Derron was tired.

“Not just physically but mentally and spiritually tired as well,” he remembered. “I was tired of trying it my way, living how I pleased.”

After violating his parole and getting into a gunfight with a neighbor, Derron was back in jail, taking stock of his life.

He had considered running from the police, but his mother, a devout Christian, convinced him to turn himself in. He finally conceded, realizing he wasn’t just tired of running from the law—he was tired of running from God.

“So, in the county jail, knowing I was headed back to prison, I confessed and repented,” Derron said. “I totally surrendered to God that day, and I found the rest I was looking for!”

He also decided to be honest with the judge about what he had done. Although she could have sentenced him to forty years, she sentenced him to fifteen, for which Derron was very grateful.

“I’ve been in here going on eight years, and the Lord is showing me so much favor,” he said. “I’m growing in Christ Jesus. I have a better relationship with my mom, kids, and family. I got my joy, peace, and love back. Thank you, Lord! I give Him all the praise and glory!”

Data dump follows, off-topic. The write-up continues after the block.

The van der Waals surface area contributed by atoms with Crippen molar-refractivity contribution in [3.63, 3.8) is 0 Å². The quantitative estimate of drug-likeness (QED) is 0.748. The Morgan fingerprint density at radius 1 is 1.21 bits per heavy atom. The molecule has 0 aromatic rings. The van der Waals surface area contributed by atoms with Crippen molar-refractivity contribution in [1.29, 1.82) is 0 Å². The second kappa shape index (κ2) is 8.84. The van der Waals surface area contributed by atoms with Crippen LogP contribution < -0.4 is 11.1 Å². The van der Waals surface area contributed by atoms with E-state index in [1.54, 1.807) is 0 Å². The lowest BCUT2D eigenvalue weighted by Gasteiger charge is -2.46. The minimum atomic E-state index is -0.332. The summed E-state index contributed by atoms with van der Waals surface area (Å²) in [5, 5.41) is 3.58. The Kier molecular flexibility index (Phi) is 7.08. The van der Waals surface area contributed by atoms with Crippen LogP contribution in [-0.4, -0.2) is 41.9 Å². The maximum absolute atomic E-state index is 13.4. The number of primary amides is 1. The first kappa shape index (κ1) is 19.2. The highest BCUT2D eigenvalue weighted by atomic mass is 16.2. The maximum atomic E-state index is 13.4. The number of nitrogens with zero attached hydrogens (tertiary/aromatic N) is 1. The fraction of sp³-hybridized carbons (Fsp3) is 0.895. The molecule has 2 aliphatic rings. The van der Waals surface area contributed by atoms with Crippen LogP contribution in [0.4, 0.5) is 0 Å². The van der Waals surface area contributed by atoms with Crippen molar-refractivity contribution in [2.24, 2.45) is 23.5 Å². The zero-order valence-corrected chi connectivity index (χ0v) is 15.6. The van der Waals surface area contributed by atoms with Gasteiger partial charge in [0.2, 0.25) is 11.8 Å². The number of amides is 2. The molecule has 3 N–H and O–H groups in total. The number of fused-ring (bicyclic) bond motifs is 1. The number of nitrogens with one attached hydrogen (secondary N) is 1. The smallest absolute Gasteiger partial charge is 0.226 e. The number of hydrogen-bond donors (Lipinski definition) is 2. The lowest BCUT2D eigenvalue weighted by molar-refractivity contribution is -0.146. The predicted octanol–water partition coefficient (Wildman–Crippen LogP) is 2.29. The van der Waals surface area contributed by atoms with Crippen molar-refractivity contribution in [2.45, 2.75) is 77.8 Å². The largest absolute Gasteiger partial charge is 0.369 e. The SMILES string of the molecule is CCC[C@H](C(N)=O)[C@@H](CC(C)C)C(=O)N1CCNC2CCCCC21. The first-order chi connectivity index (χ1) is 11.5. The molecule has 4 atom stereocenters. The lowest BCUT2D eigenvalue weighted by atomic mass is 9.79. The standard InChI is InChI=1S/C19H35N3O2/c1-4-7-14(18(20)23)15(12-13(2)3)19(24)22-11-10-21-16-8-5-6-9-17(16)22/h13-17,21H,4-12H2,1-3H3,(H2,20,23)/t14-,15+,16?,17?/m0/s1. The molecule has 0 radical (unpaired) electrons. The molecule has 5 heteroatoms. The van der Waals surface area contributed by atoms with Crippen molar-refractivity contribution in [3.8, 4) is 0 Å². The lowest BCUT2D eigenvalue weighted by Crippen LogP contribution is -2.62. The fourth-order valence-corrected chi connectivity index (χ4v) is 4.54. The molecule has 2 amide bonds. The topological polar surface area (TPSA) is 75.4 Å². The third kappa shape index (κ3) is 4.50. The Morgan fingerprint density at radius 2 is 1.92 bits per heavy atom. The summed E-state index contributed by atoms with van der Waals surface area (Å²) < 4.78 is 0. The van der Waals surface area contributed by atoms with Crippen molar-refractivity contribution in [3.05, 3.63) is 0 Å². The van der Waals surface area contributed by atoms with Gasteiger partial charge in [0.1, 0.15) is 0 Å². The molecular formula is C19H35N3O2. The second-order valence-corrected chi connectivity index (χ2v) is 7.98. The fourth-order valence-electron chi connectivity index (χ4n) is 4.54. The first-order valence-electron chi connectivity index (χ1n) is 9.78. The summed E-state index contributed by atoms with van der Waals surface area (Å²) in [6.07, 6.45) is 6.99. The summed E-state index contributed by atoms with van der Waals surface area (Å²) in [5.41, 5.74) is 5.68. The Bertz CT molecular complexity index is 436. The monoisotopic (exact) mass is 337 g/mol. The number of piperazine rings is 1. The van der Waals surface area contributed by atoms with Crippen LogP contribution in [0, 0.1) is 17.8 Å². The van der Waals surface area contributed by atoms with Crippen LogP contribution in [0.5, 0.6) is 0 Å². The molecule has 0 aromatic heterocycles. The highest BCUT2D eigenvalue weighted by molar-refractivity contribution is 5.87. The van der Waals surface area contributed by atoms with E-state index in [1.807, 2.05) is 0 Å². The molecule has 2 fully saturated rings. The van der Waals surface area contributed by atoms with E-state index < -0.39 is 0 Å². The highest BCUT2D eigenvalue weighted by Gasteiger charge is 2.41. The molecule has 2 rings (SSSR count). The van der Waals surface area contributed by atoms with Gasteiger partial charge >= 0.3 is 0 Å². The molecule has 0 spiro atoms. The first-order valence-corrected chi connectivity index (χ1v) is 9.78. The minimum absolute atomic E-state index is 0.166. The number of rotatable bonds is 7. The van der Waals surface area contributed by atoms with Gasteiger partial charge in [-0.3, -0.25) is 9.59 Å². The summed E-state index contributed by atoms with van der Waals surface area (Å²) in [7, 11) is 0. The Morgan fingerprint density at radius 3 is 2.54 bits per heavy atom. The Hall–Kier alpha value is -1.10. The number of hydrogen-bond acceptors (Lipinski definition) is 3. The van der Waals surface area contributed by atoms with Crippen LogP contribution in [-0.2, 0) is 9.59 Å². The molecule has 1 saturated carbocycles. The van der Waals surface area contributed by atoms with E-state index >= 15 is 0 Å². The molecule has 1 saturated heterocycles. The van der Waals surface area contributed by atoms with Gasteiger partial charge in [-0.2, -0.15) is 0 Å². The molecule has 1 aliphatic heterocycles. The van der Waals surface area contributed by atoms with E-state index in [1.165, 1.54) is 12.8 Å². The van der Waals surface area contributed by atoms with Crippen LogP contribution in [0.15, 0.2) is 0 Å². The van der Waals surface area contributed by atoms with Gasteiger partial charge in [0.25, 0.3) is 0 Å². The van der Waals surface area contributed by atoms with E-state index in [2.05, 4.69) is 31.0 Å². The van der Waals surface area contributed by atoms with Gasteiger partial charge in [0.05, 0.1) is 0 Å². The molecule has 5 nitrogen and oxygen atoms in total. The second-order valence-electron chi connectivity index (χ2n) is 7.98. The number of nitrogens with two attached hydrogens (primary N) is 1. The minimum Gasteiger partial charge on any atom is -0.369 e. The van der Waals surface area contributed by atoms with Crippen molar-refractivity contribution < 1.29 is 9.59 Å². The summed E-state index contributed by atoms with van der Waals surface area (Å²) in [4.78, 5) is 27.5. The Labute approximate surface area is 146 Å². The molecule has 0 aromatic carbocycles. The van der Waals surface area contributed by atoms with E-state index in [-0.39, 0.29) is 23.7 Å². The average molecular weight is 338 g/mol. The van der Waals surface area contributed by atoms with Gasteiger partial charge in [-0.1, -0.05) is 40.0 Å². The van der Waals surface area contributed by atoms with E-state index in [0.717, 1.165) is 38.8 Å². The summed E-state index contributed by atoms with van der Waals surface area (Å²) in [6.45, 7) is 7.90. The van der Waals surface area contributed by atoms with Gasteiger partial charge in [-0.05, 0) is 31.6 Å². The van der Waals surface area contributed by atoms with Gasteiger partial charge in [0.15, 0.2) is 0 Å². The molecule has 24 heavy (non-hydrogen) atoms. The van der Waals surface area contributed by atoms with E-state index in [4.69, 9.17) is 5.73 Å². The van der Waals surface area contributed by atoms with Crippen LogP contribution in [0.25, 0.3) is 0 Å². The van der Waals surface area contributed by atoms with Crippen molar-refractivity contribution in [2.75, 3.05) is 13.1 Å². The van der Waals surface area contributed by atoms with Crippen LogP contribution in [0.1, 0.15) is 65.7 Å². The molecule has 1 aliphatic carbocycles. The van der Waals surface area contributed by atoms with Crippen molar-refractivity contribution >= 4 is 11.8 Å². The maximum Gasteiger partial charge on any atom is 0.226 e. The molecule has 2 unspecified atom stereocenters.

After committing his life to Christ, Derron began studying God’s Word and learning as much as he could about living for Jesus. He soon became a leader in his facility, finding purpose in serving others.

“I’m a tutor in our Real-Life Discipleship class and a spiritual leader in this new program we’ve started here, Spiritual Leadership,” he said. “I also witness to guys in my zone. I share with them how, in the world, one would say I had everything out there. But in all reality, I found everything and got everything in prison. It’s in prison where I recommitted my life to God. With God, I have everything!”

In 2018, Derron discovered Crossroads and signed up as a student. After completing Tier 1, he began Tier 2, studying alongside a personal mentor. The last completed lesson we received from him was in 2022. His facility adopted mail restrictions that help prevent contraband from entering the facility but also, unfortunately, prohibit Crossroads lessons. Over the last several years, Crossroads has experienced challenges like this with dozens of correctional facilities, and we are actively working with facility leaders to develop solutions so we can continue providing all our students with Bible studies and encouragement from their mentors.

Some years into his sentence, Derron received joyful news about the other man involved in the gunfight that brought him back to prison.

“Oh yeah, the guy that I had the fight with and shot—he also gave his life to Christ. So now we’re brothers in Christ Jesus, praise the Lord,” he said. “What the devil meant for bad, God used for good.”

Though Derron currently can’t study through Crossroads, we trust that he continues to seek the Lord and provide spiritual guidance to the men in his facility. Please pray with us that we can reconnect with all our students who have been inadvertently cut off from their Crossroads lessons. Consider signing up as a mentor or donating toward our efforts to reach students through alternative methods.